Board Certified Personal Injury Trial Lawyer, One of Founding Partners, Denena & Points, PC
Continued from Part 1. The Houston medical device injury attorneys at Denena and Points report that the FDA’s own teams of scientists recommended against approving Cyberonics’ VNS device to treat depression. Yet Cyberonics won that approval in a way that resulted in Congressional scrutiny, and its website still lists instructions and warnings regarding implantation of the device into depression patients. That open description of potentially dangerous use of the product to treat TRD could be construed by patients desperate for relief as evidence that the device is effective for such treatment.
Yet medical literature provides case studies linking implantation of the VNS device to the onset of or worsening of psychosis in patients. In effect, treatable depression becomes dangerous psychosis requiring institutional confinement.
FDA approval of the device for such use was somewhat irregular, if not downright shady. The VNS device received its initial approval for use in treatment-resistant epilepsy patients in 1997. Dr. Daniel Schultz, then in charge of the FDA approval process, personally signed off on the approval of Cyberonics’ VNS device for use in TRD (treatment-resistant depression) after an entire FDA panel of physicians, managers, and scientists recommended against the approval. Our Houston medical device injury attorneys note that Schultz later resigned from the FDA by mutual consent with the FDA Commissioner.
Even while Dr. Schultz was going against the FDA panel to approve the device, reports of injuries, deaths, and malfunctions linked to it were mounting. And the FDA itself, perhaps in an example of the left hand not knowing what the right hand was up to, saddled Cyberonics with one of its serious warning letters, often the prelude to a recall. But a true recall has yet to emerge against the VNS device. The letter contained more than 30 serious allegations against Cyberonics and its VNS device. Cyberonics addressed the issues over the course of many months, getting the FDA to close the file on the warning shortly before Dr. Schultz issued his approval.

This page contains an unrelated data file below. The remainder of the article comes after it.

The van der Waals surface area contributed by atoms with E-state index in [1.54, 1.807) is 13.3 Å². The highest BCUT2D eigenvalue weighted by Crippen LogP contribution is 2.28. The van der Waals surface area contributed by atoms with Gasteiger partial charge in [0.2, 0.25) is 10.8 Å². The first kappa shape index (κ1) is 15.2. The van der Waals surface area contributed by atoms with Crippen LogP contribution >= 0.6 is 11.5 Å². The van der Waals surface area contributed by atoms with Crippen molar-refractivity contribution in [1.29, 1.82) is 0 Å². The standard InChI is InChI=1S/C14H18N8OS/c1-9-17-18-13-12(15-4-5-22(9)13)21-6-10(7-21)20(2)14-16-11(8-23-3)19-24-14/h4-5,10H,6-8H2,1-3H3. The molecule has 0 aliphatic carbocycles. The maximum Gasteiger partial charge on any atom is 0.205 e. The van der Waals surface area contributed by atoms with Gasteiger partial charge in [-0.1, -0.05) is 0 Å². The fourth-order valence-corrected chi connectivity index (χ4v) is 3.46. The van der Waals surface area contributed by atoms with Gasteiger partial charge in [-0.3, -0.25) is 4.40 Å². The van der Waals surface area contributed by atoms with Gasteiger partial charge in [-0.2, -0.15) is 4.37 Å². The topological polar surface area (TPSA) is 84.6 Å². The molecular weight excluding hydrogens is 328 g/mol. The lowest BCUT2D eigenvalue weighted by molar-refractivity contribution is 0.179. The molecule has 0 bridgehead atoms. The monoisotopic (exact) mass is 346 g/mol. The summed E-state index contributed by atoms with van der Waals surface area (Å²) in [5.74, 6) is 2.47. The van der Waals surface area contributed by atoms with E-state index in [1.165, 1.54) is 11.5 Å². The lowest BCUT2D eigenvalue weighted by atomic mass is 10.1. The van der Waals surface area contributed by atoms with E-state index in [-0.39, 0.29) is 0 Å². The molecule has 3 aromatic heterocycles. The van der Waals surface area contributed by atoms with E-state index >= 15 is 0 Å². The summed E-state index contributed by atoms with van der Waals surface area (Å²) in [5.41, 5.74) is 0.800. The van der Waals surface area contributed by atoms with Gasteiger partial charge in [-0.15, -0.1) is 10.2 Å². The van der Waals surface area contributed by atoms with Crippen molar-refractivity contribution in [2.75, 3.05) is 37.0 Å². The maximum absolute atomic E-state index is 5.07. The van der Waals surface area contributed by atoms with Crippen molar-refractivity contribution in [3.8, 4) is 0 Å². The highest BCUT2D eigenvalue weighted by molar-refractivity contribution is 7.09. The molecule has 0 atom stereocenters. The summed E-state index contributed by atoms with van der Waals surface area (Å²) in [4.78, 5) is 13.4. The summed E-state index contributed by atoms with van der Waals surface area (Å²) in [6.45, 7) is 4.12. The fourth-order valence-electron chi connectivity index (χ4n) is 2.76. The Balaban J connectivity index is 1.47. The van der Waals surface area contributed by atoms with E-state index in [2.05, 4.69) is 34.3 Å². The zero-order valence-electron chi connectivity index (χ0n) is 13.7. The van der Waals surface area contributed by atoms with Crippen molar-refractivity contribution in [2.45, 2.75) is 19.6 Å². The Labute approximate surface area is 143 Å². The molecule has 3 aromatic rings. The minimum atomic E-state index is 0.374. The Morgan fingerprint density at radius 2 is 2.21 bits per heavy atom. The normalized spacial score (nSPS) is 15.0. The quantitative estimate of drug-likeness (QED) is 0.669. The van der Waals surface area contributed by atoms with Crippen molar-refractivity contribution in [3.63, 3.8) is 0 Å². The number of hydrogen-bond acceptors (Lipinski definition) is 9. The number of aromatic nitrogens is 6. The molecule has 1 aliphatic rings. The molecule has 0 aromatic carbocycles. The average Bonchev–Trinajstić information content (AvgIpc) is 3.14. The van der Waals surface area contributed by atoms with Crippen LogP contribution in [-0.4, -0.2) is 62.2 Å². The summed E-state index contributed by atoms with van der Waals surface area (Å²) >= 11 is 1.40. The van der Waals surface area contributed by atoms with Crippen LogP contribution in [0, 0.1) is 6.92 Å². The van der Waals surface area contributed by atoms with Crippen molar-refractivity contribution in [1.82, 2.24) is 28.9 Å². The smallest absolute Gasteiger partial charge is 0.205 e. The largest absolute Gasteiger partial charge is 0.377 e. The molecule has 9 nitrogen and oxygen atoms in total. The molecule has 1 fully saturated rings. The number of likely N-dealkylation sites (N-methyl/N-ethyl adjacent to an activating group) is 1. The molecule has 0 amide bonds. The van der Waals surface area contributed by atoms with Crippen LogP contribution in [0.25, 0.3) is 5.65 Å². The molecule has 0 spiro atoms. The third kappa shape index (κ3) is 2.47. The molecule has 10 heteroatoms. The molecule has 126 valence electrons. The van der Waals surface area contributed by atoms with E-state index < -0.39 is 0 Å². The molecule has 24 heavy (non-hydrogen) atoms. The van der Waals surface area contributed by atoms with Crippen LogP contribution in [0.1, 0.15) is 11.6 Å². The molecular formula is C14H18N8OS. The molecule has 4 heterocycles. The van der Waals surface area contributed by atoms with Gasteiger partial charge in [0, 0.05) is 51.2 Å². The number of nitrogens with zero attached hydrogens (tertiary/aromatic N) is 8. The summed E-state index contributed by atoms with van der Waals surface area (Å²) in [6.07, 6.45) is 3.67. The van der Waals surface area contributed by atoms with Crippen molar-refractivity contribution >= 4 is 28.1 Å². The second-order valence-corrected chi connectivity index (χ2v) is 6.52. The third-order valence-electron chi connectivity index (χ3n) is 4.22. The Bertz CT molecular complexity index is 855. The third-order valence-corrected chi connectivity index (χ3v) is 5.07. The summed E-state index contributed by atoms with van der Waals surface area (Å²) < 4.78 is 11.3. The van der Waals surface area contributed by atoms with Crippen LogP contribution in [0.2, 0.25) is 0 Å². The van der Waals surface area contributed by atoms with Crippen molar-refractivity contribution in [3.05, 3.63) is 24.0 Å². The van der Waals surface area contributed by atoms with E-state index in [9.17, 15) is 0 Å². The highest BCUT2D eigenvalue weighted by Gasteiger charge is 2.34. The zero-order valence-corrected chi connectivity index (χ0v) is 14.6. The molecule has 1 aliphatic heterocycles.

The FDA panel of scientists, physicians and managers had taken more than a year, 15 months actually, in reviewing Cyberonics’ application to use the Vagus Nerve Stimulator to treat depression. The reviewers found that the company simply didn’t have enough data to support such use of the device. And what data there was did not support the thesis that the device was effective against TRD. One reviewer wrote that approving the application would be like “approving an experimental product.” Our Houston medical device injury attorneys emphasize that the FDA teams repeatedly recommended against approving the device for use in TRD patients, yet those recommendations repeatedly got overridden by FDA officials.
Further adverse events resulted in another FDA warning letter to the company, as well as the Senate investigation relating to safety, efficacy, and the startlingly irregular approval process, as well as a false claims lawsuit. But the product still has not been recalled from the market. After a Class II recall in 2011, the FDA approved a “redesign” that put the VNS device back in play. We note that aClass II recall only suggests a minor danger, despite the ongoing reports of injuries and deaths linked to the product. It is a Class I recall that alerts the public to the danger of death and serious injury. And a Class I recall would seem more appropriate for the Cyberonics VNS device given the more than 10,000 adverse event reports linked to its implantation.